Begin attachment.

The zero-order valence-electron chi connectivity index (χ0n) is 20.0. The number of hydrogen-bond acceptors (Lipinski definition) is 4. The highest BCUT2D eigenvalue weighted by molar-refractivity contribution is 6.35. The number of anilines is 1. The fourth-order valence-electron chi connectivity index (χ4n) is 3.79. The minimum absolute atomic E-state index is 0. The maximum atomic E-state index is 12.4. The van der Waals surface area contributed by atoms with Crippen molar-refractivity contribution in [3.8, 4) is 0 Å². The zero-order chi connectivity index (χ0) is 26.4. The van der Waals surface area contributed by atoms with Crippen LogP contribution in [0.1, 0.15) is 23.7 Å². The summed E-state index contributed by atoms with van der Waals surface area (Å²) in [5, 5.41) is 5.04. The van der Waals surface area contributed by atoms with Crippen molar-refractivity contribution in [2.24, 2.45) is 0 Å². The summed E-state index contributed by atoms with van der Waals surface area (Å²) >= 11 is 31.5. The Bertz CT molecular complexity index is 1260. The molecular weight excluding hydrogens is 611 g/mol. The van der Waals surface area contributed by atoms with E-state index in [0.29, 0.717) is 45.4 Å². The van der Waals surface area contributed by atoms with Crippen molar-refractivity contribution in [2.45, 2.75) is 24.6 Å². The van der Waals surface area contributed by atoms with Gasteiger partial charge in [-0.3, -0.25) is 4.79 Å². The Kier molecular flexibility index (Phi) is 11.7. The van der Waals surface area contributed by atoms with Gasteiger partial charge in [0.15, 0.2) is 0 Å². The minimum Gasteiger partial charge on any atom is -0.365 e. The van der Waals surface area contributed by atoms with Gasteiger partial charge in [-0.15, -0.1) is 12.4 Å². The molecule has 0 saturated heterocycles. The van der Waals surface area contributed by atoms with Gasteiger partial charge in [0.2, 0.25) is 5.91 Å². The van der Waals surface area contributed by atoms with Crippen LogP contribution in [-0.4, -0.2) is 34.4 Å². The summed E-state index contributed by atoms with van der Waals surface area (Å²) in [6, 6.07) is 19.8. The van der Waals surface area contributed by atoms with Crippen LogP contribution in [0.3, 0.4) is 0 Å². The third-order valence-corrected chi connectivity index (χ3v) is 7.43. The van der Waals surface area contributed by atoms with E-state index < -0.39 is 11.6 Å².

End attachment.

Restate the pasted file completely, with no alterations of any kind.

The zero-order valence-electron chi connectivity index (χ0n) is 20.0. The number of hydrogen-bond acceptors (Lipinski definition) is 4. The highest BCUT2D eigenvalue weighted by molar-refractivity contribution is 6.35. The number of anilines is 1. The fourth-order valence-electron chi connectivity index (χ4n) is 3.79. The minimum absolute atomic E-state index is 0. The maximum atomic E-state index is 12.4. The van der Waals surface area contributed by atoms with Crippen molar-refractivity contribution in [3.8, 4) is 0 Å². The zero-order chi connectivity index (χ0) is 26.4. The van der Waals surface area contributed by atoms with Crippen LogP contribution in [0.1, 0.15) is 23.7 Å². The summed E-state index contributed by atoms with van der Waals surface area (Å²) in [5, 5.41) is 5.04. The van der Waals surface area contributed by atoms with Crippen molar-refractivity contribution in [2.24, 2.45) is 0 Å². The summed E-state index contributed by atoms with van der Waals surface area (Å²) >= 11 is 31.5. The Bertz CT molecular complexity index is 1260. The molecular weight excluding hydrogens is 611 g/mol. The van der Waals surface area contributed by atoms with E-state index in [0.29, 0.717) is 45.4 Å². The van der Waals surface area contributed by atoms with Crippen molar-refractivity contribution in [2.45, 2.75) is 24.6 Å². The van der Waals surface area contributed by atoms with Gasteiger partial charge in [-0.3, -0.25) is 4.79 Å². The Kier molecular flexibility index (Phi) is 11.7. The van der Waals surface area contributed by atoms with Gasteiger partial charge in [0.15, 0.2) is 0 Å². The minimum Gasteiger partial charge on any atom is -0.365 e. The van der Waals surface area contributed by atoms with Gasteiger partial charge in [-0.15, -0.1) is 12.4 Å². The molecule has 0 saturated heterocycles. The van der Waals surface area contributed by atoms with Gasteiger partial charge in [0.2, 0.25) is 5.91 Å². The van der Waals surface area contributed by atoms with Crippen LogP contribution in [-0.4, -0.2) is 34.4 Å². The summed E-state index contributed by atoms with van der Waals surface area (Å²) in [6, 6.07) is 19.8. The van der Waals surface area contributed by atoms with Crippen LogP contribution in [0.3, 0.4) is 0 Å². The third-order valence-corrected chi connectivity index (χ3v) is 7.43. The van der Waals surface area contributed by atoms with E-state index < -0.39 is 11.6 Å².